Reviving an old Samsung N150 Netbook and making it a solid Dev Environment

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I had an old Samsung N150 netbook lying around in my parent’s house. It was an amazing netbook and I remember fondly using it when my parents were not using it to browse the internet and sometimes even use it for school work. It came with Windows Vista if I recall correctly but I had installed Windows XP service pack 3 on it because as we know, Vista sucked! Well, the netbook was very solid, it even ran small games such as Fifa Manager etc and came with a solid keyboard, ethernet and VGA as well for connecting to a big screen. Although, its current state is pretty dismal with Avast Antivirus beeping every other second with a “Threat has been detected” alert as it is riddled with loads of russian malware.

After thinking a lot, I decided to install Arch linux using Anarchy Linux as I always wanted to have an Arch machine. I have only ever used it before on my previous laptop but had again reverted to Fedora on it a few days later as I could not upgrade that often on University internet.

The first step was to download Anarchy from https://anarchy-linux.org/download/

Anarchy Linux is a distribution aimed at bringing the Linux revolution to the world. We believe that Linux is the way of the future for desktop computing and provide you with a platform to install a custom Arch based operating system just the way you like. Anarchy Linux is intended for both novice and advanced users alike.

To write to the USB drive, I used:

sudo dd if=anarchy-1.0.0-x86_64.iso of=/dev/sdb1 bs=4M && sync

The boot sequence worked properly and opened the Anarchy boot screen. I selected the option to start the live environment to start the installer. The installer however failed to start the GUI installer and instead started the text based installer. However, the experience in my opinion was much better than most GUI installers I have used like Anaconda for Fedora. The only thing that comes to mind is that one should connect to the wifi first before starting the installer using wifi-menu. Otherwise package installation will probably be something that would have to be done after booting for the first time.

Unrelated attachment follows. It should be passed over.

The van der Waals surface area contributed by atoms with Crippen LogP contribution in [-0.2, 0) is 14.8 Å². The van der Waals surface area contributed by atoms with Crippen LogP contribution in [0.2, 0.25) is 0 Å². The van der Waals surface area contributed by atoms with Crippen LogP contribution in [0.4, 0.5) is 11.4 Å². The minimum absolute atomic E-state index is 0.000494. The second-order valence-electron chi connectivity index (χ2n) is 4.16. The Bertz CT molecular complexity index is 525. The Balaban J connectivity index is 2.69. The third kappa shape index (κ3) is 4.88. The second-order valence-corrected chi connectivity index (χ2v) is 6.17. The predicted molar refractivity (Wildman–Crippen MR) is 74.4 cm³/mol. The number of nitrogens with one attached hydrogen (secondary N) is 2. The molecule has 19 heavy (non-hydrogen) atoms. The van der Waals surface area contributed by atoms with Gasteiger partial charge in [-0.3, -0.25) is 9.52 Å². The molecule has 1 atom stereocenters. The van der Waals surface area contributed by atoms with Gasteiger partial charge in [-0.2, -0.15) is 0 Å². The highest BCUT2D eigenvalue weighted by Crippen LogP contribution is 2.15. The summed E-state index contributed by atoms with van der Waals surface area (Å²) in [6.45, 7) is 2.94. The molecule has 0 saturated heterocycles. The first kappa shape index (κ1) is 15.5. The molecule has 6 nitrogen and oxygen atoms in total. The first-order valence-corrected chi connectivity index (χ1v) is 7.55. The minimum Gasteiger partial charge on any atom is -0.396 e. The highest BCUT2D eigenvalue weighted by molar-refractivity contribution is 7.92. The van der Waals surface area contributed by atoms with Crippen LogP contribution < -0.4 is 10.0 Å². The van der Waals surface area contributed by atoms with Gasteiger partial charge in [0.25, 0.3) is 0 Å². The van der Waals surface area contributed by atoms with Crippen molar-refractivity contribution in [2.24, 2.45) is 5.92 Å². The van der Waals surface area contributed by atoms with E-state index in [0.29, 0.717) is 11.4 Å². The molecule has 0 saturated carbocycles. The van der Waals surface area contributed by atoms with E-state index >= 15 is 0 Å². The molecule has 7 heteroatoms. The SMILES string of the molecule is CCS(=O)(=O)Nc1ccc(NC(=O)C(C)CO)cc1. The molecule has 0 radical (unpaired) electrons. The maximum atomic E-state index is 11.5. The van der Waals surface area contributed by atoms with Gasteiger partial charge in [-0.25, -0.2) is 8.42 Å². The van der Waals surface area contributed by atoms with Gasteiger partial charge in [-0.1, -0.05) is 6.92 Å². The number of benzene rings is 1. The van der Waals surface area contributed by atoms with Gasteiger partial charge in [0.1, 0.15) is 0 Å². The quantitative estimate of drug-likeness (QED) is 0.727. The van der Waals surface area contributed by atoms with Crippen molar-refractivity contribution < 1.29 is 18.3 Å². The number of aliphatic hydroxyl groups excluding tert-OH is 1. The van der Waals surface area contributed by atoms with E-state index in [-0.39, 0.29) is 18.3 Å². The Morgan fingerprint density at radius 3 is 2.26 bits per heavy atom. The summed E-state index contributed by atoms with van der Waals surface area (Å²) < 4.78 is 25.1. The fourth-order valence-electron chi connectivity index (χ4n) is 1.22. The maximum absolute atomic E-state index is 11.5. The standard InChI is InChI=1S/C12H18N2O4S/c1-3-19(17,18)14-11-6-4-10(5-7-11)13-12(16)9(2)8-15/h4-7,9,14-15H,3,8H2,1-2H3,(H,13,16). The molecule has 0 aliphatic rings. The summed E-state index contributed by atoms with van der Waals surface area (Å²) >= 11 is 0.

My first attempt failed, I had selected the option to download a few custom packages like text editors but their download failed for some reason and the whole process had to be restarted. The download of around 700 MB was wasted along with 1 hour. In my second attempt I went with just the default packages and the download size came to be around 396 MB.

The problem, I figured, was due to a “improperly signed by the maintainer” (https://plus.google.com/108897040723051595529/posts/M3REzAKNWCf) on the numix circle package. I could not find the solution, but I tried to disable the sign checking by setting SigLevel to Never from Required in the pacman.conf options. This did not work and then I decided that it might be more suitable to boot into the OS first then try to solve the issue later. So I decided to skip installation of the DE as the failiure was happening with that. But even this did not work out.

What I figured was happening was nothing but the Anarchy installer failing to pacstrap as it did not retry the downloads which timedout.

None of this worked so I decided to do a manual install using Arch Linux ISO, as I had used that before successfully. I also knew that pacstrap retried the downloads instead of giving an error.

The steps I followed are given in Arch Wiki (https://wiki.archlinux.org/index.php/installation_guide)

We have to install the sudo package. It allows using

pacman -S sudo

Then run visudo command and add your user to the sudoers.

rhnvrm ALL=(ALL) ALL

The next step was to install XFCE4 and XFCE4 Goodies.

pacman -S xfce4 xfce4-goodies

After this, I started to set up the machine according to my liking.